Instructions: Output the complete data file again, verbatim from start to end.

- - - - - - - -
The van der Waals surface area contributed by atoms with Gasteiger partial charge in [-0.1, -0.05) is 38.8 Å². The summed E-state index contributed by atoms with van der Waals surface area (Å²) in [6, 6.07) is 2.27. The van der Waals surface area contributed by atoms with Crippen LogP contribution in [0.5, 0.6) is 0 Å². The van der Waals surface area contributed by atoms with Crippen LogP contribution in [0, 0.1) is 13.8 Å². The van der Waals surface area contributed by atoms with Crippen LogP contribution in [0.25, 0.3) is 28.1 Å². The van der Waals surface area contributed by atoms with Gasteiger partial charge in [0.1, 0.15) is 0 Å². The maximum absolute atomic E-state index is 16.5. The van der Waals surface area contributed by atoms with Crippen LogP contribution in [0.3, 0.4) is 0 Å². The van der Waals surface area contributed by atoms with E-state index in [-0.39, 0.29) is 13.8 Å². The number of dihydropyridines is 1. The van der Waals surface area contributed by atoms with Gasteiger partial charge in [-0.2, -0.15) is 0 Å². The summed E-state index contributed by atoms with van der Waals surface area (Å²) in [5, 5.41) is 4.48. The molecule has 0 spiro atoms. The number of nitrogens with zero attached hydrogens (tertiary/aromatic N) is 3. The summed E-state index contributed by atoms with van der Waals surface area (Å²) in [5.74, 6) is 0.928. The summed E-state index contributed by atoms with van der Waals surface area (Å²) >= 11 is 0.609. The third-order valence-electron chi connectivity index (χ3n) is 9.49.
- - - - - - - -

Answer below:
The van der Waals surface area contributed by atoms with Gasteiger partial charge in [-0.1, -0.05) is 38.8 Å². The summed E-state index contributed by atoms with van der Waals surface area (Å²) in [6, 6.07) is 2.27. The van der Waals surface area contributed by atoms with Crippen LogP contribution in [0.5, 0.6) is 0 Å². The van der Waals surface area contributed by atoms with Crippen LogP contribution in [0, 0.1) is 13.8 Å². The van der Waals surface area contributed by atoms with Crippen LogP contribution in [0.25, 0.3) is 28.1 Å². The van der Waals surface area contributed by atoms with Gasteiger partial charge in [0.1, 0.15) is 0 Å². The maximum absolute atomic E-state index is 16.5. The van der Waals surface area contributed by atoms with Crippen LogP contribution in [0.3, 0.4) is 0 Å². The van der Waals surface area contributed by atoms with E-state index in [-0.39, 0.29) is 13.8 Å². The number of dihydropyridines is 1. The van der Waals surface area contributed by atoms with Gasteiger partial charge in [-0.2, -0.15) is 0 Å². The summed E-state index contributed by atoms with van der Waals surface area (Å²) in [5, 5.41) is 4.48. The molecule has 0 spiro atoms. The number of nitrogens with zero attached hydrogens (tertiary/aromatic N) is 3. The summed E-state index contributed by atoms with van der Waals surface area (Å²) in [5.74, 6) is 0.928. The summed E-state index contributed by atoms with van der Waals surface area (Å²) >= 11 is 0.609. The third-order valence-electron chi connectivity index (χ3n) is 9.49.